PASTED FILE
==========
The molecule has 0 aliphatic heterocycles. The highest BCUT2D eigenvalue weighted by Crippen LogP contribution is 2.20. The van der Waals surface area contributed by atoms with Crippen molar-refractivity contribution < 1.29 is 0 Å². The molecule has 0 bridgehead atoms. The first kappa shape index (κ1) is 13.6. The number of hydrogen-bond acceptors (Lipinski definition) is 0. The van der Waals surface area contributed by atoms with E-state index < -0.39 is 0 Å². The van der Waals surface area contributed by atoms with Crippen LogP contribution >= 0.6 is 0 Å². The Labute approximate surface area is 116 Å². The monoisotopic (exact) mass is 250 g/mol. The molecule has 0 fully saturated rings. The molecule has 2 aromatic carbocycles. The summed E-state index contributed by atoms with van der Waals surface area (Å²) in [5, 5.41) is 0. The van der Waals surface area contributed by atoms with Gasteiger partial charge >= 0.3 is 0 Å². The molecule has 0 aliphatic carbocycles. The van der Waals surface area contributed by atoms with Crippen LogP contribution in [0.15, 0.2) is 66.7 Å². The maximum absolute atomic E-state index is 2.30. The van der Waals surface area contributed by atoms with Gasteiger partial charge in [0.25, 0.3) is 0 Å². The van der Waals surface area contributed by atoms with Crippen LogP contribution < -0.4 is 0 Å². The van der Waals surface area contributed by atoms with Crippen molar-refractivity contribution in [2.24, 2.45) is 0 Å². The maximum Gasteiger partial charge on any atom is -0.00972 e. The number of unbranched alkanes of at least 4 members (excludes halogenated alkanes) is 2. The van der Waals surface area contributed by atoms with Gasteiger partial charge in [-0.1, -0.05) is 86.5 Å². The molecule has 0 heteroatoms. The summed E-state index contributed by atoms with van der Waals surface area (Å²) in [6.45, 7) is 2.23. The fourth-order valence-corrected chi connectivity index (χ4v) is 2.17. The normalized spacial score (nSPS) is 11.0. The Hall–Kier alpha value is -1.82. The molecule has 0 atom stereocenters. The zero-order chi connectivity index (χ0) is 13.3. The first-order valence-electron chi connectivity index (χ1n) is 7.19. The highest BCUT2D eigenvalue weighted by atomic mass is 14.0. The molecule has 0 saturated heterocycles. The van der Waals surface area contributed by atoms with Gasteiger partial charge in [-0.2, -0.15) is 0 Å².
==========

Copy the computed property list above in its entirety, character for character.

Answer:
The molecule has 0 aliphatic heterocycles. The highest BCUT2D eigenvalue weighted by Crippen LogP contribution is 2.20. The van der Waals surface area contributed by atoms with Crippen molar-refractivity contribution < 1.29 is 0 Å². The molecule has 0 bridgehead atoms. The first kappa shape index (κ1) is 13.6. The number of hydrogen-bond acceptors (Lipinski definition) is 0. The van der Waals surface area contributed by atoms with E-state index < -0.39 is 0 Å². The van der Waals surface area contributed by atoms with Crippen LogP contribution >= 0.6 is 0 Å². The Labute approximate surface area is 116 Å². The monoisotopic (exact) mass is 250 g/mol. The molecule has 0 fully saturated rings. The molecule has 2 aromatic carbocycles. The summed E-state index contributed by atoms with van der Waals surface area (Å²) in [5, 5.41) is 0. The van der Waals surface area contributed by atoms with Gasteiger partial charge >= 0.3 is 0 Å². The molecule has 0 aliphatic carbocycles. The van der Waals surface area contributed by atoms with Crippen LogP contribution in [0.15, 0.2) is 66.7 Å². The maximum absolute atomic E-state index is 2.30. The van der Waals surface area contributed by atoms with Gasteiger partial charge in [0.25, 0.3) is 0 Å². The van der Waals surface area contributed by atoms with Crippen LogP contribution < -0.4 is 0 Å². The van der Waals surface area contributed by atoms with Crippen molar-refractivity contribution in [2.24, 2.45) is 0 Å². The maximum Gasteiger partial charge on any atom is -0.00972 e. The number of unbranched alkanes of at least 4 members (excludes halogenated alkanes) is 2. The van der Waals surface area contributed by atoms with Gasteiger partial charge in [-0.1, -0.05) is 86.5 Å². The molecule has 0 heteroatoms. The summed E-state index contributed by atoms with van der Waals surface area (Å²) in [6.45, 7) is 2.23. The fourth-order valence-corrected chi connectivity index (χ4v) is 2.17. The normalized spacial score (nSPS) is 11.0. The Hall–Kier alpha value is -1.82. The molecule has 0 atom stereocenters. The zero-order chi connectivity index (χ0) is 13.3. The first-order valence-electron chi connectivity index (χ1n) is 7.19. The highest BCUT2D eigenvalue weighted by atomic mass is 14.0. The molecule has 0 saturated heterocycles. The van der Waals surface area contributed by atoms with Gasteiger partial charge in [-0.2, -0.15) is 0 Å².